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'Born on the Fourth of July' by Logan Mehl-Laituri

The Church isn't great at providing a third-way option between pacifism and war. But should it be?

Is it ever appropriate for Christians to kill in the name of Jesus?

Church history has a long tradition of debating this question, with everyone agreeing that mostly the answer is no.

We diverge at the question of war, particularly with regard to protecting innocence. Many Christians ascribe to some version of Augustine's "just war" theory, which claims that under some circumstances, war may be necessary and good (hence "just"). Many other Christians follow the more ancient tradition of the earliest Christians in confessing pacifism, which holds that it is never appropriate for one who follows Jesus to take the life of another person and usually entails a complete refusal of violence as an option for resolving conflict.

Increasingly, American Christians cannot dialogue about the justice of war. One must either be a radical pacifist or jingoistic in support of war. Many of us hoping for some sort of middle ground long for a better third way.

Logan Mehl-Laituri's excellent, eye-opening book Reborn on the Fourth of July seeks to chart out that third way. A memoir of his experiences as a soldier in the Army and a Christian, Logan narrates his journey from kid to soldier to Christian to conscientious objector to (now) Christian peacemaker. And while he doesn't offer his story as a normative example that everyone should follow, his words are a powerful witness to what it could mean to be a Christian patriot.

Mehl-Laituri's story opens a possible space for those who love God and country—in that order.
Mehl-Laituri's story opens a possible space for those who love God and country—in that order.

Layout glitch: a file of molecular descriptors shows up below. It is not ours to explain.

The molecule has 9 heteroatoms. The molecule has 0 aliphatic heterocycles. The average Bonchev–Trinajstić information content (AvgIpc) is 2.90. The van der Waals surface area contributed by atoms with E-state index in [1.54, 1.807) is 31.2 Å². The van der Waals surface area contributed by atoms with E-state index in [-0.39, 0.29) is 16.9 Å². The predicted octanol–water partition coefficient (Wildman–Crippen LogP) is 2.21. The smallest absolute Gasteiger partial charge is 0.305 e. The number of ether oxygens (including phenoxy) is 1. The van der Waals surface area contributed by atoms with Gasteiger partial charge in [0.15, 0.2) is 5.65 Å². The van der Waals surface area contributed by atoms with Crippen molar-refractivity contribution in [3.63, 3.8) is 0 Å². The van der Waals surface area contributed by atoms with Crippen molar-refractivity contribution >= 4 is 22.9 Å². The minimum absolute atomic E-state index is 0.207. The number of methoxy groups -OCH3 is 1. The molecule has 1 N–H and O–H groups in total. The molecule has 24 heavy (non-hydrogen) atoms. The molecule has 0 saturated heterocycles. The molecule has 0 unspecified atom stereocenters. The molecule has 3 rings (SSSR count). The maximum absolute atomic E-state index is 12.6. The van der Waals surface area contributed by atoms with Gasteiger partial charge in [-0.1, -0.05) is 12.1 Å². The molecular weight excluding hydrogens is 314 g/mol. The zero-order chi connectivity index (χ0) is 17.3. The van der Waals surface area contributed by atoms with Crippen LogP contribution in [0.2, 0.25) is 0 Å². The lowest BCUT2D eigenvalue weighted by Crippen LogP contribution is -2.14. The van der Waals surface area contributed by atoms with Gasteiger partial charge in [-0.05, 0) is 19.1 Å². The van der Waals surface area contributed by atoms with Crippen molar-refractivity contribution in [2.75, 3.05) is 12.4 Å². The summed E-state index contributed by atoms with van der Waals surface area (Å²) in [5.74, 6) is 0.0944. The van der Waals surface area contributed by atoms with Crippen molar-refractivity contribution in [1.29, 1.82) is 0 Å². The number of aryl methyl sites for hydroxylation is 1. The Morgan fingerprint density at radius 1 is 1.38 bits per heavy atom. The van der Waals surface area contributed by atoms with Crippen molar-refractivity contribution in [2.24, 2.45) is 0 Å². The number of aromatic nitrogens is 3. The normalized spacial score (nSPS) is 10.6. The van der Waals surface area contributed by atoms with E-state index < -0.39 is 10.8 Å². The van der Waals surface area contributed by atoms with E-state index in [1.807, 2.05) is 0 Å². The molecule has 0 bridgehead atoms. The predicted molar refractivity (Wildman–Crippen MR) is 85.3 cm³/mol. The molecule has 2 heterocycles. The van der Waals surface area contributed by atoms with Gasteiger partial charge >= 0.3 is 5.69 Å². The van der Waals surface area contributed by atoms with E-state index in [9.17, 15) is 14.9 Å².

Before his conversion, Mehl-Laituri served a tour in Iraq as an artilleryman. He narrates his journey from the frontlines to the baptismal pool clearly and simply. His conversion wasn't a one-time, Damascus-road type moment. Neither was his commitment to pacifism. Rather, he took a series of small steps toward the healing Jesus offers. He found strength to face his post-traumatic stress disorder—a reality all too common among returning servicepersons. But he also found rescue from his own fallenness.

The interplay of Mehl-Laituri's two identities—that of soldier and Christian—shows us the possibility of that third way. Mehl-Laituri relates how he slowly recognized how he’d domesticated God and how he began to see his enemies as fully human, just like him. When he realized he was more like his enemies than he was like God, everything changed. He could no longer kill for God or country.

But he still loved his fellow soldiers and his country. His pacifism hadn't replaced his patriotism.

Thus begins the most interesting and tragic leg of Mehl-Laituri's journey: his unwilling exit from the military. Even though he could no longer in good conscience carry a weapon, he wanted to remain a part of his unit. He applied not for the conscientious objector status that would have him withdraw from the Army altogether but for 1-A-O status, which would allow him to return, unarmed, to combat with his unit. As Mehl-Laituri explains: